What people do in time with their bodies reveals the faith that's in their hearts. This is a principle of divine worship; the standing, bowing, kneeling we do shows what we believe. Today we showed what we believe by what we did with our palms. Originally, the Palm Sunday procession that we began in the fellowship hall, began outside the church building. The congregation carried their palms; often an acolyte carried the Book of the Gospels, and in Germany a Palmesel, a wooden donkey on wheels bearing on it's back a figure of Jesus was wheeled along. They would go outside around their church and then in. In Detroit, in one of the worst inner city neighborhoods a Lutheran pastor still does this. Through this procession, they confess their faith in their Palm Sunday Lord to the surrounding community. Sure, it gives the community a chance to laugh and make fun of those silly Christians, but they are confessing in time their faith that Jesus is their Lord for eternity.

What our bodies do with the palms of Palm Sunday confess what our hearts believe. The palms are not a symbol of our nation, but a symbol of our sinfulness. We take these green palm branches home and place them behind our crosses, crucifixes, and pictures of Jesus. They don't stay green but turn brown and shrivel up even as our bodies do because of sin. We bring the palms back on Transfiguration Sunday and burn them into ashes. Then on Ash Wednesday we come and are marked with those ashes as a symbol of our sinfulness and mortality. Dust to dust, ashes to ashes.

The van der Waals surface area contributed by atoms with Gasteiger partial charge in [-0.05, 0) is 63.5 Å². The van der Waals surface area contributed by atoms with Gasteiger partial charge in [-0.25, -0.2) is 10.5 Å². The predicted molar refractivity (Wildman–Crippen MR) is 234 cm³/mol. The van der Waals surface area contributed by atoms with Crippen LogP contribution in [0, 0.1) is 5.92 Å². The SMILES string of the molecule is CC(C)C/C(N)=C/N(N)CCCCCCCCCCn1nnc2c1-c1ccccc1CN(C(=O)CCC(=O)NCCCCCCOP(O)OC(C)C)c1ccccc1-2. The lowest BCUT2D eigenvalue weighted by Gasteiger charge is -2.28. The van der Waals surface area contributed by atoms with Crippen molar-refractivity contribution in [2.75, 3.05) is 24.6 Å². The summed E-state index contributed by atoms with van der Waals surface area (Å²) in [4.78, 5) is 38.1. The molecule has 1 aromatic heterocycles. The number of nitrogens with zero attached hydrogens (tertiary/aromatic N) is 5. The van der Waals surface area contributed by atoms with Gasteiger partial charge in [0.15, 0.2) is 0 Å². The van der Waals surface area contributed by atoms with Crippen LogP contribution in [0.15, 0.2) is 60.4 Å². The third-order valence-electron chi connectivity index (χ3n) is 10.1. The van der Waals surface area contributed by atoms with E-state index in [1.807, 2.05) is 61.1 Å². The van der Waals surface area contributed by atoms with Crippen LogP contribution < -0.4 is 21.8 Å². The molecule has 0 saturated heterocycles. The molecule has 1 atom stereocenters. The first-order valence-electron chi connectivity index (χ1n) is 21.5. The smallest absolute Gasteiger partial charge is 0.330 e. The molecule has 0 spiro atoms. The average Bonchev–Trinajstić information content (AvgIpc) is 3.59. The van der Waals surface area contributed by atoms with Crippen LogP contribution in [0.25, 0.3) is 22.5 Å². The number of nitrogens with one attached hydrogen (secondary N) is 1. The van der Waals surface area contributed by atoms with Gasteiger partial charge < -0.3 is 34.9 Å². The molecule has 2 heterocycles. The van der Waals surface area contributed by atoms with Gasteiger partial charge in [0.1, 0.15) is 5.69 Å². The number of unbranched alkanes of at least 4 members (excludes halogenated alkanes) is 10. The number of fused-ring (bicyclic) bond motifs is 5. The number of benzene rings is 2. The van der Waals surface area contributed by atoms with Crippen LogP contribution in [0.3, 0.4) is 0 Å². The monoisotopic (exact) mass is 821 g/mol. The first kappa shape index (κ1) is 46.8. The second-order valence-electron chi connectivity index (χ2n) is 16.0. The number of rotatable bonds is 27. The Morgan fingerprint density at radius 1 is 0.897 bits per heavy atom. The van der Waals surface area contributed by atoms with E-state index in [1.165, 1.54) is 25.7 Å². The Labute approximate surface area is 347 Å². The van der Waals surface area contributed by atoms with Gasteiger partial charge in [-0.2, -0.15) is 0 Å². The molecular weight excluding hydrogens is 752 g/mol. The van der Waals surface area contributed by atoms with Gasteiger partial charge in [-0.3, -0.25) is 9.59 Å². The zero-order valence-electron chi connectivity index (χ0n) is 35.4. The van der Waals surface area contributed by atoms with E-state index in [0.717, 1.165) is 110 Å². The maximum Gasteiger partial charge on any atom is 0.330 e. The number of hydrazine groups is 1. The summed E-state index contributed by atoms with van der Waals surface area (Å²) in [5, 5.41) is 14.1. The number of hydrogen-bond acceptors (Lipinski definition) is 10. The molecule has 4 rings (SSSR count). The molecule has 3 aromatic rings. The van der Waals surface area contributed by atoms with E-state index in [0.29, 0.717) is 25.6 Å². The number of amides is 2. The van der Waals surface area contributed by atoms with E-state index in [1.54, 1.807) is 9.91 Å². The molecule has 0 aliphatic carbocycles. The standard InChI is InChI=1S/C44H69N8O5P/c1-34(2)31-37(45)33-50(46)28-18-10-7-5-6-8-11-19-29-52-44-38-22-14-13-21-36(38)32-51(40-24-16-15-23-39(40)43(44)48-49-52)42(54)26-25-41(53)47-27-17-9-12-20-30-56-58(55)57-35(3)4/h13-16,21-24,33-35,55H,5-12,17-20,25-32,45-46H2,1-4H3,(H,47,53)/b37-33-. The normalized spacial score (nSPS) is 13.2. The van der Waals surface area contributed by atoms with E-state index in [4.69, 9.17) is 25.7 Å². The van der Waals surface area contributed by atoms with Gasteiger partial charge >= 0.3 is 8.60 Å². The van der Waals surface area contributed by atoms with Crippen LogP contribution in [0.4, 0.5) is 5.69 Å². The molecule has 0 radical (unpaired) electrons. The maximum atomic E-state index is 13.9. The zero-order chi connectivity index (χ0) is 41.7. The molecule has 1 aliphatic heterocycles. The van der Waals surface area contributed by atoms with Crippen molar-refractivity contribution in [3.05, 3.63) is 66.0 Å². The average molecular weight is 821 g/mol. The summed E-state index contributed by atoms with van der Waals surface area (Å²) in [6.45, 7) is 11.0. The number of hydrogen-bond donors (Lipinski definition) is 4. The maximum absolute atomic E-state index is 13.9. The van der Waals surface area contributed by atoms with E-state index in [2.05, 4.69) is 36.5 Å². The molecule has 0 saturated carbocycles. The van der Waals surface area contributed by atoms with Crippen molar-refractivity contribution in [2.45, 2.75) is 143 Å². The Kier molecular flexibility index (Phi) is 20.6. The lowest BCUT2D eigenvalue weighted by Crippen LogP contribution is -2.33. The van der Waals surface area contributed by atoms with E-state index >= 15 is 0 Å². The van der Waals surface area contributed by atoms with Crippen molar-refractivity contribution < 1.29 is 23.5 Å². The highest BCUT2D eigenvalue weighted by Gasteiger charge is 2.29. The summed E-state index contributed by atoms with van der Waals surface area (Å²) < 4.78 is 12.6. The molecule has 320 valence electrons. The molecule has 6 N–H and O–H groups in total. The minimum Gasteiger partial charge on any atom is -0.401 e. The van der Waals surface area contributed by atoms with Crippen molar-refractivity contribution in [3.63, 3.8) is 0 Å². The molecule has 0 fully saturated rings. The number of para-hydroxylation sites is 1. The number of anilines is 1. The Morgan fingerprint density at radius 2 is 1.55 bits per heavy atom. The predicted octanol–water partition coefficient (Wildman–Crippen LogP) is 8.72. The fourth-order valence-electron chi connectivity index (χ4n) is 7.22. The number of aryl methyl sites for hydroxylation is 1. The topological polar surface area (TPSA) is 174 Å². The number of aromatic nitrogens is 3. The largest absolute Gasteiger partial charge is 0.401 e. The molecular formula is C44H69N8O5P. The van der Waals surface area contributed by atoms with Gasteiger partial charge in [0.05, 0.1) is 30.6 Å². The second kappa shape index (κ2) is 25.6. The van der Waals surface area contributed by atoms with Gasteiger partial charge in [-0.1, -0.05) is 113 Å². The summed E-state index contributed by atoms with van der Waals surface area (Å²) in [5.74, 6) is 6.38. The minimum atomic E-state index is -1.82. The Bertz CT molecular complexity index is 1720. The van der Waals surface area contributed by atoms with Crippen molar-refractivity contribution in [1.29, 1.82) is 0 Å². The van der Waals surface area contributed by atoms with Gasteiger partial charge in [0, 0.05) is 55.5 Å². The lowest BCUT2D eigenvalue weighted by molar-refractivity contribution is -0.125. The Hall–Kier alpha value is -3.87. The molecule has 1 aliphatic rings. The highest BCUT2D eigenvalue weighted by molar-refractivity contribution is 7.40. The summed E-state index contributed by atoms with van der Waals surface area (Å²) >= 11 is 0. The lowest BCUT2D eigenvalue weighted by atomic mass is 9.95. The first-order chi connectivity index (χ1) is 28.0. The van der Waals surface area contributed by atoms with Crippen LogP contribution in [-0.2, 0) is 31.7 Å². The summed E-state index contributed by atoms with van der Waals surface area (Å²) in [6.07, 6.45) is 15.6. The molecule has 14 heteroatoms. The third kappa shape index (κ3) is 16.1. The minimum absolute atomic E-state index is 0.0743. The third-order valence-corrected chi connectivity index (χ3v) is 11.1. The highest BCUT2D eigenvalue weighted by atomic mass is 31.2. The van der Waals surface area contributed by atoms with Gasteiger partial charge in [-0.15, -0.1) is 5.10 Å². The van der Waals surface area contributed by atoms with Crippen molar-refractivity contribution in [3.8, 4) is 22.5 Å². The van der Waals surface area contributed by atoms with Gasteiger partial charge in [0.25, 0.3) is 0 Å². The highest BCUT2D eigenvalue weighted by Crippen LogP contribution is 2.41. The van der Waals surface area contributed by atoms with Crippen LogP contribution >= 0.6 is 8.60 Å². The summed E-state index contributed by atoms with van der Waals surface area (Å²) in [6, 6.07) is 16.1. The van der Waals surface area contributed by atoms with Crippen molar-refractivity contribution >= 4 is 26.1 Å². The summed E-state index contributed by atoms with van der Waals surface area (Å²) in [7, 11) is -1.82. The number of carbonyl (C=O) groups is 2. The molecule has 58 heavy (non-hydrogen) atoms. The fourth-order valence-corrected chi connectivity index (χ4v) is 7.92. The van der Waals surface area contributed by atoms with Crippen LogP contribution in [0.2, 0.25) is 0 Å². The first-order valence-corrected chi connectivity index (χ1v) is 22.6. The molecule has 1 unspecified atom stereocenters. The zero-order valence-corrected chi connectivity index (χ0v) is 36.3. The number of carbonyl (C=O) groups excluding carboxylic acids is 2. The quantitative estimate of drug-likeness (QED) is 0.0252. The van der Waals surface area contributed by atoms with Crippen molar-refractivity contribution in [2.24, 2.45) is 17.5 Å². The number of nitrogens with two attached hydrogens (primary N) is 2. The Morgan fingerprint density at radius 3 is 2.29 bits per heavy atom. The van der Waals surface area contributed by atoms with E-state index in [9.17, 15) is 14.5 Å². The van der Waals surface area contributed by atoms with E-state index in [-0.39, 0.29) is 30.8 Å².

Yet palms are also a symbol of our belief that Jesus won the victory for us through suffering. We can't see a palm branch without being reminded of the triumph of Palm Sunday and the suffering of Holy Week. The palms are tied to Palm Sunday for us. But how come they are not just a symbol of victory but Jesus' particular victory over sin and death for us? In the New Testament you only have palms mentioned twice, on Palm Sunday and in the Book of Revelation. In Revelation you find them in the hands of those standing in heaven who have overcome sin and death through Jesus' blood . In fact the custom of using palm branches in religious art grew as much out of the palm-carrying martyrs in Revelation as from the branch waving Jerusalemites. The palm branch's connection to heaven use to be shown by placing a palm branch in the hand of a Christian as he lay in the coffin. It was a confession of the faith that the deceased was now in heaven.